Tom O’Shea has published an interesting paper on “Belgian Notional Interest Deduction Rules Challenged Before the ECJ”, Tax Notes International, March 10, 2014, p. 915
As Tom summarises, «in Argenta Spaarbank NV v. Belgische Staat (C-350/11), Belgian tax rules concerning notional interest de- ductions (NIDs) were successfully challenged before the European Court of Justice on the grounds of in- compatibility with the freedom of establishment. Under the contested Belgian rules, the net value of the assets of a permanent establishment situated in an EU member state other than Belgium was not taken into account in calculating the NID when the profits of that PE were exempt from tax in Belgium by virtue of an income tax treaty. On the other hand, the net value of the assets of a PE situated in Belgium was taken into account» (p. 915).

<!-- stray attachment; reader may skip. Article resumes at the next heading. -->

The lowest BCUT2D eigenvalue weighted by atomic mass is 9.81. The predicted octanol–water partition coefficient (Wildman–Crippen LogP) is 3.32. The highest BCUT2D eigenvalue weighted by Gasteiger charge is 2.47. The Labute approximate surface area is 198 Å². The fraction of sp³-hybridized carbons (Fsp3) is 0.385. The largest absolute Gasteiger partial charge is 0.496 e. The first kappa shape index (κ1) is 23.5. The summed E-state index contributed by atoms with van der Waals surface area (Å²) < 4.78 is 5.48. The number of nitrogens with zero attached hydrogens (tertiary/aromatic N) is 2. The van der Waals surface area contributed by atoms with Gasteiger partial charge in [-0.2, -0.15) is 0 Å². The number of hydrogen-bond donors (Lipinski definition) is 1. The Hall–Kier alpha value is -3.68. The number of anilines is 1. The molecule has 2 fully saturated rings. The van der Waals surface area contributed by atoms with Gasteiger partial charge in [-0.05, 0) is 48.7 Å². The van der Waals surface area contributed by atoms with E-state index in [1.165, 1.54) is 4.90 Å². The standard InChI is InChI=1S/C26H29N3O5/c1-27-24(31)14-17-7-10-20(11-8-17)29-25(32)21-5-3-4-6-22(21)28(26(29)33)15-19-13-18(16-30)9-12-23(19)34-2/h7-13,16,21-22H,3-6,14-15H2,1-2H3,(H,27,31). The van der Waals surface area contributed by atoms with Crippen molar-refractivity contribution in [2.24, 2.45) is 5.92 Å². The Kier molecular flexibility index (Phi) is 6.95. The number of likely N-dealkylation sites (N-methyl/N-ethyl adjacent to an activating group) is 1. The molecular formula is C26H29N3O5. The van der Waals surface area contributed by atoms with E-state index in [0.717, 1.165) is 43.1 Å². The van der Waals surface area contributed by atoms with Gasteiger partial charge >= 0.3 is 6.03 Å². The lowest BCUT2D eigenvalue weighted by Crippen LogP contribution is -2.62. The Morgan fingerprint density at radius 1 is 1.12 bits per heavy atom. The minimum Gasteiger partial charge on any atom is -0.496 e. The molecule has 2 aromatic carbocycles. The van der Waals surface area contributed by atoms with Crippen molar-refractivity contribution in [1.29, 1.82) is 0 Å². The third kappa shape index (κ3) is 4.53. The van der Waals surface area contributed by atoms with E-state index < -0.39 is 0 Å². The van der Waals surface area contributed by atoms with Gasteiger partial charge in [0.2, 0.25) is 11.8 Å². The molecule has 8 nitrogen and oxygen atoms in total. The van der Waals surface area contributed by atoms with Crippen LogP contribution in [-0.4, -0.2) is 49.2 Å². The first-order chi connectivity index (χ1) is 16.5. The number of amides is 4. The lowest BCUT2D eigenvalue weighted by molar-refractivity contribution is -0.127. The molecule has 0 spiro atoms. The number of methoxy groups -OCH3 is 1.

The judgment considers that the restriction is not justified on the balanced allocation of taxing rights. In Tom’s words:
«some threat or jeopardy to the balanced allocation of taxing rights must be demonstrated. This is in keeping with the Court’s jurisprudence sinceMarks & Spencer, in which it has developed this justification.
In Argenta, the Court concluded that:
granting the tax advantage at issue… would jeopardise neither the right of the Member State in whose territory the company to which the permanent establishment belongs is established nor that of the Member State in whose territory the permanent establishment is situated to exercise the power to tax in relation to activities carried out in its territory and would not result in the shifting of income normally taxable in one of those Member States to the other
Accordingly, the Court rejected the justification based on the balanced allocation of taxing rights between the member states and held that the Belgian rules in question amounted to a restriction on the freedom of establishment contrary to article 49 of the TFEU» (p. 919).
Many thanks, dear Tom for your clarifying comments.